The companies that manufacture electronic components generally outsource wafer production to silicon foundries (fabs) because they are so expensive. One of the largest fab companies in the world, TSMC in Taiwan, was recently in the news having spent $9.3 billion on a new plant.
Ramping up the manufacture of semiconductors is expensive and takes time.
These plants typically have multiple production lines that can be mothballed during times of surplus. However, it reportedly takes 6 to 9 months to bring a mothballed line back online. To add a new production line take even longer, in the order of 9 to 18 months.
So the supply side of the components market is not keeping up with demand. While they are scrambling to ramp up capacity, they are understandably nervous about a massive oversupply hitting the industry as conditions ease and everyone scales back or cancels their orders.
Suppliers naturally take a dim view of cancelled orders, so are now increasingly insisting on non-cancellable, non-returnable purchase orders. This is just exacerbating the challenge facing OEMs.
As the situation continues to worsen, many OEMs are becoming increasingly desperate, forcing them onto what is known as the grey market. The grey market is not illegal, but it is outside of a manufacturer’s official trading channels.
For product delivered through authorised distribution agreements, component manufacturers normally warrant their product, provide technical support and support traceability mechanism.
Traceability is essential and a regulatory requirement for medical devices. Warranties are also a valuable service as semiconductor manufacturers are not infallible. If our company detects faulty components during testing we can obtain free replacement parts on behalf of its customers.
The issue with grey market components is that they often there because they already have issues. It’s common for grey market devices to simply not work or, worse, have faults that don’t become apparent till they fail in the field.
Sometimes they are counterfeit products. A few disreputable recyclers in Asia skim the label off cheap alternatives and relabel them as superior branded products.
The situation has become so bad in the US that President Biden signed an executive order in February designed to address the impact of the chip shortage. The order includes a review of components critical to the American economy in areas such as medical supplies.
The US Semiconductor Industry Association and several industry-specific associations are lobbying for new semiconductor manufacturing plants to be established in that country as part of the government recently announced critical infrastructure plans, to reduce the reliance on a small number of Asian manufacturers and increase sovereign capability.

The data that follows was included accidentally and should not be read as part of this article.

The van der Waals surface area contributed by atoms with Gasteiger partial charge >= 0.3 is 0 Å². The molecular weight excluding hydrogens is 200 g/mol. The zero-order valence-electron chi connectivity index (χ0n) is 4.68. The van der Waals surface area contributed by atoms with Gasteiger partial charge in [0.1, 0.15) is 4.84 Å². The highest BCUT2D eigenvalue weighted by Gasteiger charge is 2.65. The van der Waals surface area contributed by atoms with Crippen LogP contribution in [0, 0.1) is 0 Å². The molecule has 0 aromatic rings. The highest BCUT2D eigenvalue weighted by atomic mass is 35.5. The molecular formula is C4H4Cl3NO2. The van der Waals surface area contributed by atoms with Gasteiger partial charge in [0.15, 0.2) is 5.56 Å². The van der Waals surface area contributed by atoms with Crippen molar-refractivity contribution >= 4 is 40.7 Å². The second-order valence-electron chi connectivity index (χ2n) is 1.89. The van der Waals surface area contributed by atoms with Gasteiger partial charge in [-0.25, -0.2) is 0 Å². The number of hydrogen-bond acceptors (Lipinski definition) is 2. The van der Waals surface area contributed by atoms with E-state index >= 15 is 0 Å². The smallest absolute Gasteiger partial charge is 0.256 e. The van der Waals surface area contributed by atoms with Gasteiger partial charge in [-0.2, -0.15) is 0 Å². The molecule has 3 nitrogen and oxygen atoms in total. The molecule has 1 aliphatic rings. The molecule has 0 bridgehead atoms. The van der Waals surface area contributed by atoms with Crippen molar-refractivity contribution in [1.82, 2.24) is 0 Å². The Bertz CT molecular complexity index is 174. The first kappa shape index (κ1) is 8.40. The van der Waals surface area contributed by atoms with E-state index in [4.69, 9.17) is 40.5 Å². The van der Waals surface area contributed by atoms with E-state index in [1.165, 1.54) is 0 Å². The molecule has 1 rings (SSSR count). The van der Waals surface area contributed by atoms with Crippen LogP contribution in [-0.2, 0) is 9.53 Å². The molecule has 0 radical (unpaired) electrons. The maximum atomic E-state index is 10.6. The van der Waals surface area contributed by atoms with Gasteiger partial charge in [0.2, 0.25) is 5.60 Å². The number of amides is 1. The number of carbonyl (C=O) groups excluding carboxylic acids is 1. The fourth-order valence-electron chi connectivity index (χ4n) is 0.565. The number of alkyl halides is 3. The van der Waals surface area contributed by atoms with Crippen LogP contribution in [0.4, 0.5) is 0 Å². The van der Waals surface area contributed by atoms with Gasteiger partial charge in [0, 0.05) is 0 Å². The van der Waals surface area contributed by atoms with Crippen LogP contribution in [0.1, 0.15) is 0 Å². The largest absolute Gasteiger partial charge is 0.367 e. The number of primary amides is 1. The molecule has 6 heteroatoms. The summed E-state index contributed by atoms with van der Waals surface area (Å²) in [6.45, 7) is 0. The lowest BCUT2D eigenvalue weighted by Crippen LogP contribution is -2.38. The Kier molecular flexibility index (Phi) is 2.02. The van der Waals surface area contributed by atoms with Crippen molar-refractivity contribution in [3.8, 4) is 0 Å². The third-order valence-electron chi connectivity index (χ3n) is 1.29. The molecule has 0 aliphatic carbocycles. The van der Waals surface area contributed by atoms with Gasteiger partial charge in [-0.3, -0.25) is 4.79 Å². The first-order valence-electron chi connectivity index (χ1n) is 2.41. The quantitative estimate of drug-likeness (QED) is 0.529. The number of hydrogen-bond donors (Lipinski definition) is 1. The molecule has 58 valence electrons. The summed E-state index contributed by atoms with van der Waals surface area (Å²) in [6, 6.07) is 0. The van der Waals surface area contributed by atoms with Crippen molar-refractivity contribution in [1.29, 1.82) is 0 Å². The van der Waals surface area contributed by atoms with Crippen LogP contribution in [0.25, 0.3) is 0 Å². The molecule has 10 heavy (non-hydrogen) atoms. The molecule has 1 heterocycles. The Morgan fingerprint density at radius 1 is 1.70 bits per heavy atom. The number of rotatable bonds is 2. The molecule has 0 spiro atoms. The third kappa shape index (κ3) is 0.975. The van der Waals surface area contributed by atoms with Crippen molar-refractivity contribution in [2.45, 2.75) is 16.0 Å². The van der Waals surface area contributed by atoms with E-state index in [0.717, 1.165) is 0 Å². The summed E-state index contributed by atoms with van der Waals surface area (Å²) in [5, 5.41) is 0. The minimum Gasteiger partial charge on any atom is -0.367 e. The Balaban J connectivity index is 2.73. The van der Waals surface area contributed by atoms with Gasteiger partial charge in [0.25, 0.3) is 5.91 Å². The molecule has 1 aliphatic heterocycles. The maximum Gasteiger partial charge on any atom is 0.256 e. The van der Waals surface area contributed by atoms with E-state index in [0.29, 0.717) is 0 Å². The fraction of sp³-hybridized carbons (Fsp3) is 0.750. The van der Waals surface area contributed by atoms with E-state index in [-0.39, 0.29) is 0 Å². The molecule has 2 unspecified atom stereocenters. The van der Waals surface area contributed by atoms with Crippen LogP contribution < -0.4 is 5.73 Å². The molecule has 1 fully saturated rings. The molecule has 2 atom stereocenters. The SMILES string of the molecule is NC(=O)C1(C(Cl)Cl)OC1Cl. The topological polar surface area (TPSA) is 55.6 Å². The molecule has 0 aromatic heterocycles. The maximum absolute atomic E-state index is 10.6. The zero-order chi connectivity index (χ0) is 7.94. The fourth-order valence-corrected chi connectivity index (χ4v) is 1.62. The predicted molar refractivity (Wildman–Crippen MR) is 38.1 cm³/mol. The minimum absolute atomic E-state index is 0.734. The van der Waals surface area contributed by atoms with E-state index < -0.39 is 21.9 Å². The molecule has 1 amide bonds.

Where to next?
Its time the Australian government considered what measures it can take to protect our growing medical devices industry. The government is very prepared to sign deals with vaccine manufacturers so perhaps it should be signing deals with semiconductor manufacturers to ensure adequate and affordable supplies of critical components for medical devices, to protect our sovereign manufacturing capability.
The government is very prepared to sign deals with vaccine manufacturers so perhaps it should also be signing deals with semiconductor manufacturers
Still, these are at best medium to long-term fixes. It is a difficult situation with no easy solution as there is only so much supply to go around. We previously used to advise clients to purchase stock up to six months in advance of requirements. Based on current conditions, we are now pushing that out to a year and a half.
While shortage/surplus conditions typically go through cycles, analysts are predicting this pandemic driven one will be longer than normal, with supply not predicted to catch up to demand until late 2021 at best and possibly extending well into 2022.
The best advice I can give right now is to plan for a sustainable return to market normality.
Right now, electronics components suppliers are rewarding customers who already had long-term purchase agreement extending out one or two years, by prioritising them ahead of panic buyers in the market.
I think when we look back on the biggest impact of the pandemic on the electronics industry, it may well be the death of just-in-time manufacturing philosophies.
Product manufacturers need to rethink their supply chain models and work on improving their forecasting and product road mapping to meet the new global reality of uncertainty in supply chains.
Educated at the University of Western Sydney, Serena Ross moved from procurement and sales roles to lead her family-owned manufacturing business. She is CEO of Circuitwise Electronics Manufacturing (formerly known as Tresmine).
@AuManufacturing’s editorial series – Celebrating Australian Made – leading up to Australian Made Week (24 to 30 May) – is brought to you with the support of the Australian Made Campaign Ltd, licensor of the Australian Made logo.
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Picture: Circuitwise Electronics Manufacturing